What’s Going On?

August 21, 2015

In this week of market upheaval, the most consistent theme is reversal.  The dollar, which early in the year inspired great optimism, is fading.  Share prices are correcting sharply downward around the world.  Many Fed officials are itching to raise interest rates, even as oil sinks below $40/barrel for the first time since 2009.  Many other commodities are faltering, too, and wage data have been mixed and mostly subdued on the whole.  Growth in the world’s second largest economy, China, continues to recede, and officials there seem pretty clueless about how to reassert control over economic trends and financial flows.  The European Currency Union resembles a marriage gone badly wrong but where the partners favor the devil they know rather than take a leap of faith into new relationships.

The case for a Fed tightening is weak if justified by economic trends but convincing when based on the reality that a zero rate policy was adopted way back in 2009 in response to an emergency that no longer is so acute.  A second rationale for the Fed to raise rates is that the ultra-low levels have corroded money markets and will inflict intensifying damage if retained much longer.  The great question regarding U.S. monetary policy, so it seems, is not when the FOMC first acts or even how quickly and much rates are lifted thereafter.  It concerns whether the U.S. and world economies will be able to tolerate that transition.

Cheap money since the Great Recession has distorted the economy, whose real side has not performed as well as share prices.  If one takes a broad look at the stock market, in fact, it has not done well, either.  From a peak of 11,723 in the DOW Jones Industrials reached on January 14, 2000, to the closing today, that summary index appreciated only 2.2% per annum over 15-1/2 years.  By comparison over the previous 17-1/2 years between the DOW’s low of 777 on August 12, 1982 and January 14, 2000, the index soared at a rate of 16.9% per year.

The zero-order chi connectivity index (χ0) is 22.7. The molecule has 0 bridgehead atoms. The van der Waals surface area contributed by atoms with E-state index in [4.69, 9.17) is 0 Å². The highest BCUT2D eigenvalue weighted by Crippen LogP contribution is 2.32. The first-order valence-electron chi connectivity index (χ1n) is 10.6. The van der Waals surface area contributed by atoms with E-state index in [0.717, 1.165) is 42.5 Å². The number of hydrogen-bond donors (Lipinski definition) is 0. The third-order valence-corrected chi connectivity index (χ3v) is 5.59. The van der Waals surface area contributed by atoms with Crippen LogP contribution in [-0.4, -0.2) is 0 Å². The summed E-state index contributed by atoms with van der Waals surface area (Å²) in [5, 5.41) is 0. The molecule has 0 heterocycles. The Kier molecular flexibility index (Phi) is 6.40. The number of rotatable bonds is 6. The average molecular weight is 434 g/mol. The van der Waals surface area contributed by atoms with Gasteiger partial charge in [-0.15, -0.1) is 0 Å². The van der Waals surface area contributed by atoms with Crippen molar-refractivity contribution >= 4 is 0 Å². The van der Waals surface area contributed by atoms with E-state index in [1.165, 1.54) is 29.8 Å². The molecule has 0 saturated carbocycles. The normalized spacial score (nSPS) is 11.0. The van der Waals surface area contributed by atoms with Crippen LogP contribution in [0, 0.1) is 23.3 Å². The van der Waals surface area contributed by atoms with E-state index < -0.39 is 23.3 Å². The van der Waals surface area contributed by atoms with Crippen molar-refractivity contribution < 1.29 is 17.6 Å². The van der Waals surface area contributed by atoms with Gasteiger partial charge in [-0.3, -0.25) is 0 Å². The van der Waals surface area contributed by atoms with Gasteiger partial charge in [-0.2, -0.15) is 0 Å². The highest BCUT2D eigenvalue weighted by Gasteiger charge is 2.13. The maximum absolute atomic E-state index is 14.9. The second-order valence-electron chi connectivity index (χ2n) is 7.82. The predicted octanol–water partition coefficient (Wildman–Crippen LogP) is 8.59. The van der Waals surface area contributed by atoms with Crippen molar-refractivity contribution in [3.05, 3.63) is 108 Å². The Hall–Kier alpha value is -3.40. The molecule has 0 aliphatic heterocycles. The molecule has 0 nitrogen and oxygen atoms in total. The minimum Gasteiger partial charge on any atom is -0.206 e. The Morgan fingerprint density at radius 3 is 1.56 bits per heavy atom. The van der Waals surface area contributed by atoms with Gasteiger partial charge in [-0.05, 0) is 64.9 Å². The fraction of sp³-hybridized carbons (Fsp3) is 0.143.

It is indeed fitting that equities did not perform as well so far this century as such did over the last two decades of the 20th century because neither have the trends in U.S. jobs, productivity and real GDP.  Ordinarily in a risk averse financial market environment, one would expect the dollar to be rising, not falling as it did this past week.  While the U.S. economy compares poorly with historical U.S. norms, comparisons with Europe, emerging economies, and Japan are favorable, and China has seen one of the sharpest growth decelerations of anybody since 2010.  But typical currency patterns have been trumped by the tendency for market trends everywhere to correct from their direction earlier in 2015.   The dollar was rising 2H14 and early this year, so now it is falling.

All this begs the question of why economies aren’t doing better given the proliferation of life-changing technology this century.  The problem seems to lie in the kind of technological advances.  Instead of favoring the productive side of the economy, newer products affect consumer leisure.  They don’t boost the productivity of labor.   As wealth and income becomes more polarized, the skills required for individual success increasingly involve rare types of intelligence and other intangibles.   Creating a labor force that meets the demands of tomorrow is going to take a very long time.

With structural change grinding away at a slow pace, inflation subdued, and global GDP not expanding fast enough vis-a-vis population, one of the most attractive quick fixes will involve currency depreciation.  For now, the dollar is falling, and that will favor the United States.

Copyright 2015, Larry Greenberg.  All rights reserved.  No secondary distribution without express permission.


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